Wednesday, March 2, 2011 | 2:05 a.m.
- Sex club owner feels violated, says county wrong to deny license (5-25-2010)
- Lawsuit challenges county’s ordinance on sex clubs (4-6-2010)
- Swinging Vegas entrepreneur to get his day in court (9-3-2008)
- This swinger feels persecuted (8-21-2008)
- County shops for sin sites (3-22-2008)
Clark County has tightened its code regarding “sex clubs” after a District Court judge found last summer that the county’s existing ordinance was unconstitutionally vague.
The county commission, acting as the zoning board, approved an updated ordinance from the district attorney’s office earlier this month.
Clark County spokesman Dan Kulin said the new language would allow the district attorney’s office and Metro Police to more effectively prosecute cases against alleged sex clubs, which are illegal in Clark County.
The rephrased ordinance “will make it easier for businesses and law enforcement going forward,” he said.
The new ordinance eliminates unnecessary language and provides a more detailed definition for “live sex act,” among other terms — all at the suggestion of Clark County District Court Judge Kathleen Delaney, who in August decided the Clark County Code was “unconstitutionally vague.”
Delaney was ruling in a lawsuit between the county and Borchers Family Trust, the owners of the Red Rooster, 6405 Greyhound Lane. The county declared the operation a chronic public nuisance in December 2008, and its owners sued in response in January.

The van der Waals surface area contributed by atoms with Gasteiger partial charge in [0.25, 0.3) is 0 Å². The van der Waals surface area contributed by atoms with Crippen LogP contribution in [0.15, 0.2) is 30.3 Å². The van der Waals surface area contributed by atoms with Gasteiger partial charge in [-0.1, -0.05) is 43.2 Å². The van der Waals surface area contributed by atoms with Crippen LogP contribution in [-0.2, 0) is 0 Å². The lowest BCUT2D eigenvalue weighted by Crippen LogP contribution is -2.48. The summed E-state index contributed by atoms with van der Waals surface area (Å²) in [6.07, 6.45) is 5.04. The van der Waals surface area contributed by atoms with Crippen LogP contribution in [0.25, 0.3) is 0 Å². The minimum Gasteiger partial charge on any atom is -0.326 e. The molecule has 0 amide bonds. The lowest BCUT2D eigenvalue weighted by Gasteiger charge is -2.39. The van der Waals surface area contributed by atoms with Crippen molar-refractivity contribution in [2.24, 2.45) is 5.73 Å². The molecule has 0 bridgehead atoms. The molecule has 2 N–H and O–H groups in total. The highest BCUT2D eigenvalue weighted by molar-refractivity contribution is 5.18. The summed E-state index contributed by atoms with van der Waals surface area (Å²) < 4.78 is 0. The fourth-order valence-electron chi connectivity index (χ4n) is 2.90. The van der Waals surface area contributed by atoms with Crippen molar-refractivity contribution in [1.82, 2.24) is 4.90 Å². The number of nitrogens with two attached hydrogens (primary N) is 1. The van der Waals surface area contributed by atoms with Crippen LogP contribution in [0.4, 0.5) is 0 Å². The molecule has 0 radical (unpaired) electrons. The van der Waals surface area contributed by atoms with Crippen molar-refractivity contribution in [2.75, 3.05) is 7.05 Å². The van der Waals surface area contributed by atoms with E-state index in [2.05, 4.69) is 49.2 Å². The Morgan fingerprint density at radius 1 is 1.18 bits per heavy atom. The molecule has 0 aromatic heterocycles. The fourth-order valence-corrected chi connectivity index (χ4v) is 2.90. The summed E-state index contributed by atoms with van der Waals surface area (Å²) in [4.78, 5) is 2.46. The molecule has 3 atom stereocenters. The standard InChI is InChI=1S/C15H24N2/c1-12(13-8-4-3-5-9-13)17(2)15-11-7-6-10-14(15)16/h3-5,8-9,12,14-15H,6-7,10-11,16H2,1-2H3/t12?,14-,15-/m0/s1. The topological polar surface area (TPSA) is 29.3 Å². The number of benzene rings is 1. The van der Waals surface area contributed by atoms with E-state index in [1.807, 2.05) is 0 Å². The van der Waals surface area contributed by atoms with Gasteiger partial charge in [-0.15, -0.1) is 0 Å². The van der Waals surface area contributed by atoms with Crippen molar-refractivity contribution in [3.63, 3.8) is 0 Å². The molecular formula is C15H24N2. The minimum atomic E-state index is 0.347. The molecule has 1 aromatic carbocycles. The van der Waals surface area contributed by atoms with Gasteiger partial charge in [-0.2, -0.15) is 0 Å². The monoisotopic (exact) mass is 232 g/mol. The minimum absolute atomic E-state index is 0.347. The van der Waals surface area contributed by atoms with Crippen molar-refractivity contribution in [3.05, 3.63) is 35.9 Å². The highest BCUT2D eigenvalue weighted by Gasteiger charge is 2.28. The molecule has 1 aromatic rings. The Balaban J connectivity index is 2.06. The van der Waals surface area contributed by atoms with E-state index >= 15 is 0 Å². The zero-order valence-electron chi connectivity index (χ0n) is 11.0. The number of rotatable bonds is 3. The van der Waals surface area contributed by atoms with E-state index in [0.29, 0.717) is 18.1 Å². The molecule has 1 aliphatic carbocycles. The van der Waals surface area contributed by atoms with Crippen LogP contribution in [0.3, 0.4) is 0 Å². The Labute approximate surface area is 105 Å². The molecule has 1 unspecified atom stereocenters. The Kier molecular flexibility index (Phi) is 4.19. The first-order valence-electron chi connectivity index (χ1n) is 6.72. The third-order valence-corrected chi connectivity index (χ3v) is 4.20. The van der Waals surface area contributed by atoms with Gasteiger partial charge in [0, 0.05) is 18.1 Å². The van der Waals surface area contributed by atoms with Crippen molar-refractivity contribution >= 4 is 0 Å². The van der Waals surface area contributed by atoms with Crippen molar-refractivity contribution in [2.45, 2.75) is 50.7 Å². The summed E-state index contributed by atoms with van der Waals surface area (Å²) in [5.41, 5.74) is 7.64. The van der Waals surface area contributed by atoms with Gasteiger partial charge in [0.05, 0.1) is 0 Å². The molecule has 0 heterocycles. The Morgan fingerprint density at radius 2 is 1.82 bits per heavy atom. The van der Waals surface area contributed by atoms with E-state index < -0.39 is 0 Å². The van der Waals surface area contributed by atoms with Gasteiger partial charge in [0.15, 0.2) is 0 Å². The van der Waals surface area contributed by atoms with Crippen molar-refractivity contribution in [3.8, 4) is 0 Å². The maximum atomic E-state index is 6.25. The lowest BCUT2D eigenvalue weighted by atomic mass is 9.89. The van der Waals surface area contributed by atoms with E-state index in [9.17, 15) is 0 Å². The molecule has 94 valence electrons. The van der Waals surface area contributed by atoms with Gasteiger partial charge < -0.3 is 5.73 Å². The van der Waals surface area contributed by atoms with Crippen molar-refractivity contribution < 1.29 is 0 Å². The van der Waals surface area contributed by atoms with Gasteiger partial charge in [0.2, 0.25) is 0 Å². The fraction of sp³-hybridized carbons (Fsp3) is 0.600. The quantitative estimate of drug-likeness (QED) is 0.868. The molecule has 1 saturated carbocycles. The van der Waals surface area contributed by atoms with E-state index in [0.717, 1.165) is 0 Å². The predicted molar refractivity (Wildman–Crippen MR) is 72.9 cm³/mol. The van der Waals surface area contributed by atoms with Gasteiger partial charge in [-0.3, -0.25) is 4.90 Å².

Mike and Chris Borcher have run the Red Rooster, a self-proclaimed swingers club where they throw “parties” with couples or singles looking for a sexual encounter with a stranger, out of their home since 1982, the club’s website said.
According to documents filed with the district court, Clark County had received anonymous complaints dating back to at least 2006 about the club and its activities, one of which said it was “particularly busy Friday and Saturday evenings” with 200 to 300 people attending the parties.
The Borchers alleged the county’s code left an open door for selective and inconsistent enforcement. Chris Borcher told the Sun she “wasn’t even aware” that the county was changing its code as a result of their lawsuit.
“They just can’t stand us. They have to change the law,” she said, adding that the Red Rooster has continued hosting parties. “They worry about one person having a party in their own house.”
Delaney found in favor of the Borchers, saying the Clark County Code failed to define “party,” “group,” “parlor for swingers,” “live consensual sexual activity” and a number of other terms in the county’s old ordinance regarding sex clubs.
The former wording “did not limit, much less define, the persons and/or activities that may fall under the definition of ‘Sex Club,’” she said in her ruling, “and opened the door for arbitrary or discriminatory enforcement.”
In response to Delaney’s ruling, the district attorney’s office drafted the new ordinance, Kulin said.
CORRECTION: This story was updated to reflect that Kathleen Delaney is a judge in Clark County District Court, not U.S. District Court. | (March 3, 2011)